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  • Writer's pictureMark Burns

Set a Deadline Because Life is Finite

Perry Bible Fellowship, "Todays My Birthday" -

I think about death every day. It helps to keep me present, grounded, and grateful. But more importantly, it’s a reminder to get my ass in gear and start working on that next project. It’s why last fall I left my job to start this company, even though I could list a dozen reasons why not.

Talking about death often weirds people out, understandably - but it’s the most crucial and undeniable factor of all existence. Whether you acknowledge it consciously or not, it’s the finiteness of life - this impending deadline - that keeps everything moving forward. If we lived forever, there would just be a lot of loafing.

For example, do you ever notice sometimes you’re about to leave a friend’s place, you put your coat on, meander towards the door, and suddenly there’s this burst of conversation? It’s like you’re trying to cram in everything left unsaid, now that there’s a clearly established time limit. Earlier that evening, you maybe felt pressure to fill an indeterminate amount of time, paralyzed by abundance. But now, with your hand on the doorknob, intuition takes over. You’re no longer looking for the right time to broach a topic, because this is the only time.

Creativity thrives within parameters and the most important parameter is time. The presence of a deadline forces you to trust your instincts and negates one of the biggest enemies of creativity: perfectionism.

A deadline forces decision. It forces action. It’s why most sports have a clock. You have this much time to determine a winner. There is a sense of urgency. Deadlines are how HBO produced 7 full seasons of Game of Thrones in the time it took George RR Martin to write one more book.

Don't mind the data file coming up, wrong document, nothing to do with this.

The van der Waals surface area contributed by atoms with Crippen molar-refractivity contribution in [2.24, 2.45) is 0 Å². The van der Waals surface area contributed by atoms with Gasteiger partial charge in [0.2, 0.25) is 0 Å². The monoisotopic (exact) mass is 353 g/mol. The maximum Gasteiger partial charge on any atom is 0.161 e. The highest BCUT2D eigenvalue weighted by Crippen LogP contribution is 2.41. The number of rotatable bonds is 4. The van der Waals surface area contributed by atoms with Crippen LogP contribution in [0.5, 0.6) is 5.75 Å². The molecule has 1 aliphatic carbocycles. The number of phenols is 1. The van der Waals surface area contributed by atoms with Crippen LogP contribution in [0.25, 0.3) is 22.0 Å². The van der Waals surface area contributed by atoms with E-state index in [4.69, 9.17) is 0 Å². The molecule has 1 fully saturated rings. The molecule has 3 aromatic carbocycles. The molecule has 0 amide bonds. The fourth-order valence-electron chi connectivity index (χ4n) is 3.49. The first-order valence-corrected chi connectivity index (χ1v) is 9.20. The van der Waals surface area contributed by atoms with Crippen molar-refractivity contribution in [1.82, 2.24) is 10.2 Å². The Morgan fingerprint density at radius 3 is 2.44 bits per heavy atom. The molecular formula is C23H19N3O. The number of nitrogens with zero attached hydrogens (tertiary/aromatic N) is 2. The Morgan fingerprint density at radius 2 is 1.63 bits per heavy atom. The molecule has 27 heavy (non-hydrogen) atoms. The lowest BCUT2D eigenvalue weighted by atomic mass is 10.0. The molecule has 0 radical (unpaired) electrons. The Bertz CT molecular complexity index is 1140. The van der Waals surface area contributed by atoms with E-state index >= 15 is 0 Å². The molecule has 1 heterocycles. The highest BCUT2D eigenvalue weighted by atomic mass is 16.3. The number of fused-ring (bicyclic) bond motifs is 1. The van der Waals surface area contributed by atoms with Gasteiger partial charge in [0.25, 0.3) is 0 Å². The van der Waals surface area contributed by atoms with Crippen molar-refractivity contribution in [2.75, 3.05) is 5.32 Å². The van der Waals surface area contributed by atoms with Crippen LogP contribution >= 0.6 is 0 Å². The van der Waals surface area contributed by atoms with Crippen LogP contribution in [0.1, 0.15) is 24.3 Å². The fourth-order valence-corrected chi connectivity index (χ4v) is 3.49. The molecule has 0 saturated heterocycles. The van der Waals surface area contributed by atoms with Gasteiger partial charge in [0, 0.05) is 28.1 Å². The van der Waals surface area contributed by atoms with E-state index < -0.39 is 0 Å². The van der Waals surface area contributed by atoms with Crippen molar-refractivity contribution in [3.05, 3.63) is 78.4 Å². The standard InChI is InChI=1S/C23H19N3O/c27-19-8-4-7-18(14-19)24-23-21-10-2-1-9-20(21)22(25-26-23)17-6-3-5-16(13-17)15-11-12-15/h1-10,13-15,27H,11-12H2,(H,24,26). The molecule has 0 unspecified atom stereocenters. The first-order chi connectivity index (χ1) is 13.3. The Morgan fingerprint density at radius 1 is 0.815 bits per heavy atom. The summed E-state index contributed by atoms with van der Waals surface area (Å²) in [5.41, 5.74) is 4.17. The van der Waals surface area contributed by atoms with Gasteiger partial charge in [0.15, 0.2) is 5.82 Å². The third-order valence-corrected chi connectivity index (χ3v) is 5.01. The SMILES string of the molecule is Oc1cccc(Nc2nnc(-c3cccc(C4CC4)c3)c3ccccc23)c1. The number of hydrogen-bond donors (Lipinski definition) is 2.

When I decided to start this company, I gave myself two weeks to come up with a name. This was an intimidating deadline, but it forced me to dive deep into a process that I dreaded. Through sheer will, I wrung out enough bad ideas to learn very clearly what I didn’t want. Eventually, some patterns emerged, and I made a decision I could feel good about because I exhausted my resources within the parameters.

When you have a daunting task in front of you, there is a simple process: 1) define success and 2) set a deadline. And then all that’s left is to do the work.

If you have reasonable deadlines in place, and you trust yourself (or your team) to honor them, then life becomes easy. The beautiful thing is that a reliable productivity system makes it easier to stay present when you’re juggling several projects or when you’re just kickin it.

There are an abundance of frivolous man-made productivity hacks that you can take or leave as you prefer, but the use of a deadline is an essential one. After all, it’s a microcosm of the One Shared Truth of our universe.


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